Art has always been integral to the practice of Marie Laffont, a charming Paris-born, NYC-based footwear designer who debuted her eponymous label of sophisticated, comfortable shoes in 2019. During Frieze Los Angeles this February, Laffont—who often announces collections in accordance with international art fairs—doubled down on her artistic output and debuted “This is Not a Shoe,” an NFT (initially) released in an edition of 100, exclusive to the community of the creative web3 platform P00LS. Starting at $10 per NFT, the inaugural launch sold quickly, and additional digital editions were gifted to friends of Laffont—including her mentor Pierre Hardy, designer and artist Andre Walker (who she has collaborated with), Almine Rech Gallery, Clearing Gallery, artist Claire Tabouret and the Lycée Français de New York (which auctioned theirs for a school benefit). Laffont is already considering more.
“I’d been intending to do something artistic with my brand,” Laffont tells COOL HUNTING. “Before I became a shoe designer I had exhibitions, including one at the Centre Pompidou in Paris.” Laffont studied at the Chambre Syndicale de la Haute Couture before embarking on her Masters under the legendary Pierre Hardy at École Duperré in Paris. There, in addition to intellectual discourse around design, she continued to work with clay and other materials for artful exploration.
To secure her first internship in the industry, Laffont sent drawings to Christian Louboutin, who ultimately hired her. “When I started to work with shoe designers, I didn’t have time to focus on my own artistic practice,” she continues. After a handful of years with Louboutin (where she learned every corner of the business) and a stint with Sonia Rykiel, Laffont moved to NYC and launched her own business a few years later—while pregnant with her first son and unable to find something chic and well-crafted but comfortable to wear.
From her beloved Gigi line to her extravagant, personality-packed Derbie collection, Laffont strikes a balance between high-design, premium materials and wearability. Further, all of her shoes are made in Italy. “I wanted to develop something that matches my personality,” she says, “Whether I am wearing an OshKosh jumpsuit or an Alaïa dress. I also do not want to compromise between aesthetic and comfort. I try all of my shoes styles myself for a minimum of one month. I walk everywhere. I run in them. I want to be sure that when people buy my shoes, they’ll wear them forever and come back for something more.”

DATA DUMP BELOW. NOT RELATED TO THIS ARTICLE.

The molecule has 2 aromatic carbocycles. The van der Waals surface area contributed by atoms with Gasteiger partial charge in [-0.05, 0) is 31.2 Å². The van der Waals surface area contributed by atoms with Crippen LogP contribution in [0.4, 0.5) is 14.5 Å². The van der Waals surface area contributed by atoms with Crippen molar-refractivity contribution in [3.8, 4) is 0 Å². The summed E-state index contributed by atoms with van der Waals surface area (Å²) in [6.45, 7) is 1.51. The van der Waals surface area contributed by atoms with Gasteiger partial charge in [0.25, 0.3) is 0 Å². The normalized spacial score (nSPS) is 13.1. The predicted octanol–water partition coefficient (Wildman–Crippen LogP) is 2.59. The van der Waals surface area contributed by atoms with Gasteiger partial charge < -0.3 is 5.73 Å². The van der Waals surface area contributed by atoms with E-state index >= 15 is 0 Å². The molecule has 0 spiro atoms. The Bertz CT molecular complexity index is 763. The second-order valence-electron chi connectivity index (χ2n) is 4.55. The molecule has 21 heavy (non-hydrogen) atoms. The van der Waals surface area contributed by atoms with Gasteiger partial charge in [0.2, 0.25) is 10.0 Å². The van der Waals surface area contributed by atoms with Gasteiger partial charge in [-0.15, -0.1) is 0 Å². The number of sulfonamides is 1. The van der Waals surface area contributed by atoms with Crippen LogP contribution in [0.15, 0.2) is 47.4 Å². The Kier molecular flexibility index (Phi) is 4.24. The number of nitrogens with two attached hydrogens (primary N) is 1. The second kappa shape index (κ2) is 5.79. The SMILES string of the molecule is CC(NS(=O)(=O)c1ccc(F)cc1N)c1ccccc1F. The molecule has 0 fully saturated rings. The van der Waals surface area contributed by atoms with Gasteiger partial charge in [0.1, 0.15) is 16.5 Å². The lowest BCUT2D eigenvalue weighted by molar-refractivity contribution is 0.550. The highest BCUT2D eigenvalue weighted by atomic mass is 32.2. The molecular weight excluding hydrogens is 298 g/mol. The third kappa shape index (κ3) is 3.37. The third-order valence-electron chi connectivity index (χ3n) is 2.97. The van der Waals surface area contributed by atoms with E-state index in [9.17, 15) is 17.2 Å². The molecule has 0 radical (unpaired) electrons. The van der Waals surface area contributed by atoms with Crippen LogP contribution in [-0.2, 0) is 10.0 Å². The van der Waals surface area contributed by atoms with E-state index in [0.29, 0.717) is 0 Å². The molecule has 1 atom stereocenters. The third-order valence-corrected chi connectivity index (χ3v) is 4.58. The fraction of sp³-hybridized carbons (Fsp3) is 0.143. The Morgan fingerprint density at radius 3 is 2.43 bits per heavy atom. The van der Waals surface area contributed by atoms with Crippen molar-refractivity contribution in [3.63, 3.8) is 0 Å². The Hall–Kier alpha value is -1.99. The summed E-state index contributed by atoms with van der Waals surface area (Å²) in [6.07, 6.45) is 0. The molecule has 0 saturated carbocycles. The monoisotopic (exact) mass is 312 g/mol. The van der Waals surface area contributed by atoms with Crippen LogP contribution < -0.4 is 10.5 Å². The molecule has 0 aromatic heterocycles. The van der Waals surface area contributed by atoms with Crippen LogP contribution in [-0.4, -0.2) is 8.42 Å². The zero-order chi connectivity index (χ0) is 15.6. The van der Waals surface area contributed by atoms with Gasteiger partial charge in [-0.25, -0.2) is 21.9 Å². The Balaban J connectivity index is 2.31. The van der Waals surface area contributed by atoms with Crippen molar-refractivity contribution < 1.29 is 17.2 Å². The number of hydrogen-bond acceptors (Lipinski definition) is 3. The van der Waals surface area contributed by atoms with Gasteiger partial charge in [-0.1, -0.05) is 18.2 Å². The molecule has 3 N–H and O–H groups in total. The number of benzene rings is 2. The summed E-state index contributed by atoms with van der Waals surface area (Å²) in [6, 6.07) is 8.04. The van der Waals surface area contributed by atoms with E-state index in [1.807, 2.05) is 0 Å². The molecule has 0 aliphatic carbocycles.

Laffont’s NFT edition began with a conversation with Hugo Renaudin, co-founder of P00LS. Renaudin mentioned that they’d developed a digital gallery and creative collective called The Factory, named after Warhol’s studio. “I started to see if any other shoe brands had done NFTs. Aside from sneakers, no luxury shoe brands had gone down this path. So, I came up with an idea and told Hugo that I really wanted to be a part of it,” she says.
“I was thinking about what an NFT is,” she says of her process. “It can be complicated to explain because it’s a new form of art. Some people are like ‘Ah, this is not art.’ But, if we recall the work of Marcel Duchamp, when he debuted his Readymade work, people were saying, ‘This is not art.’ It took time for everyone to understand Duchamp and now museums have elevated him to one of the biggest artists in the world. NFTs could be the same.”
For her NFT, Laffont decided to design a shoe that was not a shoe. “It’s a 15-second video of a form that we can imagine might be a shoe made from pink faux fur. Suddenly, you hear wind and the hairs of the shoe begin to move. When the wind stops, the shoe starts to beat like a heart. You do not know if it’s a shoe, an organic animal or some strange form from the future. You cannot name it.” Maison Lune, an exquisite home and contemporary art gallery in Venice, hosted the NFT launch party during Frieze Los Angeles, not far from the fair itself.
A kinetic take on Duchamp’s Readymade concept with an enchanting infusion of cotton-candy-colored fluff, Laffont’s NFT is a mission statement for her brand. It underscores the artistic side of founding a brand and demonstrates that artists will continue to find a way to create art.
Images courtesy of Marie Laffont